Summer Assessment 2017

Here I will leave my Artist’s Statement and images and videos of my final pieces from the year to be assessed. I have detailed information about how I developed and progressed my idea on my blog over time, on the Studio page, if you start from the first blog post titled, ‘Assessment Piece:…’. Please do look at this, and also at the artist influences found on the Artist Influences page. Thank you very much for taking the time to look through my blog website.

Artist’s Statement: 

The idea for this film first emerged in a discussion with peer Margrethe Liland, who aimed to mock the theory of ‘penis envy’ using bananas. The discussion progressed to the uselessness of men, and to feminist utopias in which men do not exist. It was acknowledged that bananas are similarly predicted to one day become extinct, and so I decided to take the light-hearted comparison of bananas and men to the next level.

This cheerful illustration of a feminist utopia shows women’s lives as very much unchanged, the monotony of their everyday exaggerated through the use of three panels. As a film of everyday life, the message is relatively subtle, although a critical clue was provided with the addition of the song, Yes, We Have No Bananas by Louis Prima, with the less relevant lyrics edited out. The simplicity of the narrative was attractive to me after watching Pipilotti Rist’s cheerful film Ever is Over All. I understand her film as a comment on solidarity between women scorned, seen when the female police officer simply smiles at the vandal. This inspired the inclusion of a female street cleaner in my film, and an homage with the slow-motion ending to my film. The panels also echo the two-panel presentation of Rist’s film. The black-and-white-and-yellow aesthetic which developed during storyboarding, hints at the banana theme.

The projection of the film onto protest placards reflects the signs seen in the women’s marches, and allows the comparison of bananas to men. Much of the art following the women’s marches came in the form of banners, such as those by Shepard Fairey, which demonstrates the revolutionary and community mind-set that the art world is taking in response to issues such as women’s rights at this time. After including the signs I feel the focus of the film shifted to political unrest and red tape in a more general sense, bringing to mind the early 2000s Euromyth that the EU banned bananas with ‘abormal curvature’. From storyboarding to completion, the idea developed substantially as more possible interpretations were explored. A news-broadcast style voice-over was recorded and then omitted, so that the film was not too prescriptive, allowing viewers to analyse the film from many different viewpoints. People have previously interpreted the film as a comment on trade, Brexit and the EU, and Trump’s feminism issues.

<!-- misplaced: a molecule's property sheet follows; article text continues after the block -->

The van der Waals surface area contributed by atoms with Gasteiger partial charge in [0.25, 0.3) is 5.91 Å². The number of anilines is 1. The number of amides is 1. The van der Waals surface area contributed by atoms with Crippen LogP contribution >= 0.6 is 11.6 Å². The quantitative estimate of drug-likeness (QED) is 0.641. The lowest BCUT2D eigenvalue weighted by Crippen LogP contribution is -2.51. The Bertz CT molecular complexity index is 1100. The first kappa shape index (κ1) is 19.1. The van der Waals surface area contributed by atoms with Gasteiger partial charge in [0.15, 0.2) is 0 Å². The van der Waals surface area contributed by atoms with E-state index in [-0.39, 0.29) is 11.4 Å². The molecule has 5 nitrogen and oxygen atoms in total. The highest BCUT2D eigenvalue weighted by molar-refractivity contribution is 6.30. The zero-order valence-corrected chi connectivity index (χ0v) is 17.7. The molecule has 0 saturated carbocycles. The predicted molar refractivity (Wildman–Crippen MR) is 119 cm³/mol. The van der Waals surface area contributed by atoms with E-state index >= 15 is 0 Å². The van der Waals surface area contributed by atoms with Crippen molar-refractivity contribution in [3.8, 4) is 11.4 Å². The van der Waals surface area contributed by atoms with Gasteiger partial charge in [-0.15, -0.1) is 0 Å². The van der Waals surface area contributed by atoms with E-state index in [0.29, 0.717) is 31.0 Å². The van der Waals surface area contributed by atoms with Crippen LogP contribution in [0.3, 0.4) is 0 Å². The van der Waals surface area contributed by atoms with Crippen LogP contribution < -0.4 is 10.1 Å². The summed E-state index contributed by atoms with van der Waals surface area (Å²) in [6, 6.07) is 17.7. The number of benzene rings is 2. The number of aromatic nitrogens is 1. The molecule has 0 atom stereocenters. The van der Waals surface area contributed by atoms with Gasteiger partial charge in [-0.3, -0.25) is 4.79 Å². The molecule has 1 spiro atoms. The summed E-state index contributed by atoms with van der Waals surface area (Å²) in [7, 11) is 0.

The latter is most accurate due to the inclusion of clips from the women’s marches, sourced from news channels on YouTube following Trump’s inauguration in January 2017. These clips make the utopian context clear, by showing the upset women faced in a world with men, as a flashback to a different time. Sourcing YouTube clips was a skill I first developed when making the film ‘Projecting Hate’ at the start of this academic year. As well as commenting on prejudice following political changes, another similarity these films hold is their careful juxtaposition with cheerful images, in an attempt to point out the hypocrisy, and the simplicity of the situation; in this case, that women don’t need men.

Bibliography

Cooper, E. (1982) Who Needs Men, London: Coronet Books.

Rist, P. (2005) Ever Is Over All. Film.

Rohrlich, R. and Hoffman Baruch, E. (1984) Women in Search of Utopia, New York: Schocken Books.

Final piece and relevant previous pieces completed this year:

Final film file, before projection:

Final rough test of film projected over placards:

Moving Portraits: oil painting and digital project from autumn term. Please play from 0:32.

Projecting Hate: film and mixed media project from autumn term. First film based project, also exploring political unrest juxtaposed with lighthearted images.

 

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